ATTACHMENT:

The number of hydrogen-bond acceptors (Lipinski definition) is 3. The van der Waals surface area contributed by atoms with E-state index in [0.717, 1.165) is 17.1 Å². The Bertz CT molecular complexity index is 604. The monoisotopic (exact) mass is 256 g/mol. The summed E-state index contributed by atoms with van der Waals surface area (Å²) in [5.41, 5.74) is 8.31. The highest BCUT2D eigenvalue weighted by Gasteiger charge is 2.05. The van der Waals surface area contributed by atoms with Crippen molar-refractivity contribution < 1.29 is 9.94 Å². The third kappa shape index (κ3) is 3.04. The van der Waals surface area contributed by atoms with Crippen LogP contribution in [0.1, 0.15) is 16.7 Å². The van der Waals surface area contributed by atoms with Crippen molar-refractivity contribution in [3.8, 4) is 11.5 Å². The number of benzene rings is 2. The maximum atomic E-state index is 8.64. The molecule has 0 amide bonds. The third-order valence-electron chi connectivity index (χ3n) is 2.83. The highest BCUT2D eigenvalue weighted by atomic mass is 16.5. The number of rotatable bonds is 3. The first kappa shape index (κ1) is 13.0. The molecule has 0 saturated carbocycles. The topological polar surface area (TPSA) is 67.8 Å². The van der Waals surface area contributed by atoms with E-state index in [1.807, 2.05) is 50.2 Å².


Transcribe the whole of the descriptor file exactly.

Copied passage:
The number of hydrogen-bond acceptors (Lipinski definition) is 3. The van der Waals surface area contributed by atoms with E-state index in [0.717, 1.165) is 17.1 Å². The Bertz CT molecular complexity index is 604. The monoisotopic (exact) mass is 256 g/mol. The summed E-state index contributed by atoms with van der Waals surface area (Å²) in [5.41, 5.74) is 8.31. The highest BCUT2D eigenvalue weighted by Gasteiger charge is 2.05. The van der Waals surface area contributed by atoms with Crippen molar-refractivity contribution < 1.29 is 9.94 Å². The third kappa shape index (κ3) is 3.04. The van der Waals surface area contributed by atoms with Crippen LogP contribution in [0.1, 0.15) is 16.7 Å². The van der Waals surface area contributed by atoms with Crippen molar-refractivity contribution in [3.8, 4) is 11.5 Å². The number of benzene rings is 2. The maximum atomic E-state index is 8.64. The molecule has 0 amide bonds. The third-order valence-electron chi connectivity index (χ3n) is 2.83. The highest BCUT2D eigenvalue weighted by atomic mass is 16.5. The number of rotatable bonds is 3. The first kappa shape index (κ1) is 13.0. The molecule has 0 saturated carbocycles. The topological polar surface area (TPSA) is 67.8 Å². The van der Waals surface area contributed by atoms with E-state index in [1.807, 2.05) is 50.2 Å².